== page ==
This is the second in a series of monthly blog posts examining the vision for establishing a new standard in corporate conservation certification.
“To reduce barriers to implementation, standards systems minimize costs and overly burdensome requirements. They facilitate access to information about meeting the standard, training and financial resources to build capacity throughout supply chains and for actors within the standards system.” Voluntary Standards Systems by Hoffman et al.
Throughout its history, WHC’s certification program has embraced accessibility. Within its current framework, WHC recognizes and celebrates all acts of habitat conservation on corporate lands. It does so for many reasons, outlined in former blog posts here and here that explore the importance of empowering the simple act of conservation, creating connections to nature and building communities engaged in enhancing the natural world.
As WHC builds a new standard for conservation on corporate lands, it is embracing accessibility to honor and build on its current approach, and also to adopt best practices in this arena that require that all possible practitioners be provided with an equal right to participate. Accessibility in this context means removing barriers to participation by providing multiple entry points, reducing bureaucratic hurdles and providing a clear and transparent path towards recognition. It means supporting all potential practitioners regardless of resources (land, people and budget), industry sector, project size or location.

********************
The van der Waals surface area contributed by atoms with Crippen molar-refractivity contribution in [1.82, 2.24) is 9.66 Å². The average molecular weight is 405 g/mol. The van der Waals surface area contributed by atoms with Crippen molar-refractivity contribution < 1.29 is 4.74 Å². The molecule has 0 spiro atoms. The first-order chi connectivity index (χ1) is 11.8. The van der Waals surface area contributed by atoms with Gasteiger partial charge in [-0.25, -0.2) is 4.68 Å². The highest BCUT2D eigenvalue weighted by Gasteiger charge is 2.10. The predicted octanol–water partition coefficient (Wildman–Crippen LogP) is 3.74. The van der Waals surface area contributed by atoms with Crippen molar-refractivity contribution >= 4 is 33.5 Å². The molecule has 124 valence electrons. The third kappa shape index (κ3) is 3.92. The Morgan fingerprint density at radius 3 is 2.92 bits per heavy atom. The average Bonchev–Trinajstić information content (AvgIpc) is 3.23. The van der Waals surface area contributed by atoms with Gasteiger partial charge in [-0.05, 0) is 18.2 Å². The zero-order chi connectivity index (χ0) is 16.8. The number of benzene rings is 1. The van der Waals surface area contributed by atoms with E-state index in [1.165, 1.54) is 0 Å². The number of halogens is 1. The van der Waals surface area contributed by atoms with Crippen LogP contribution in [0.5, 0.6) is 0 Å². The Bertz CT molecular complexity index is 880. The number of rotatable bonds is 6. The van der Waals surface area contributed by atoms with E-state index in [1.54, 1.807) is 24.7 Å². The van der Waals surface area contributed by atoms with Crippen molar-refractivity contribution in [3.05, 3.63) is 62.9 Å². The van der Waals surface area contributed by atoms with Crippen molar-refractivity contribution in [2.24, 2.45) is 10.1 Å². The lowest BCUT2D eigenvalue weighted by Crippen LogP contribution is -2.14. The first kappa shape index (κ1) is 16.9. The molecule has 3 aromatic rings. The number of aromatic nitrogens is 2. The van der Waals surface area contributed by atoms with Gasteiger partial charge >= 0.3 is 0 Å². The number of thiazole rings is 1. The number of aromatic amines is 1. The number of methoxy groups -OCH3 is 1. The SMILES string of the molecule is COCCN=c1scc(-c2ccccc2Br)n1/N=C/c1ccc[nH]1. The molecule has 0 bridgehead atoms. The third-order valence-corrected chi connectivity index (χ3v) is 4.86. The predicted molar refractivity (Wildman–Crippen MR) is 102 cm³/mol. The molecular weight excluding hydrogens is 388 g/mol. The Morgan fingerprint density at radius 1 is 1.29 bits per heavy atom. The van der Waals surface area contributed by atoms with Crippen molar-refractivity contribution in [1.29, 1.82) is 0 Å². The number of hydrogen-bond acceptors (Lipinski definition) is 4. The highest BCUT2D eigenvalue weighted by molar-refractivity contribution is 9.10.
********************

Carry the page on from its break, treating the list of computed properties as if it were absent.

WHC is building accessibility into its redesigned certification program by embedding scalability, allowing the smallest, simplest acts of conservation to be recognized alongside more complex efforts; embracing a radical transparency for both process and outcome and; providing support through an intuitive online platform and access to WHC’s experts in corporate conservation.
The recent focus by the conservation community on large landscape-scale conservation is essential to maximize limited public dollars for biodiversity protection, but the rejection of smaller-scale efforts from the conversation ignores opportunities for small-patch ecosystems and local-scale species and populations. In California, PG&E is working on local-scale species in their efforts to protect and recover the Bay checkerspot butterfly, which, with its dependence on serpentine grasslands, will not be protected under large landscape-scale conservation efforts.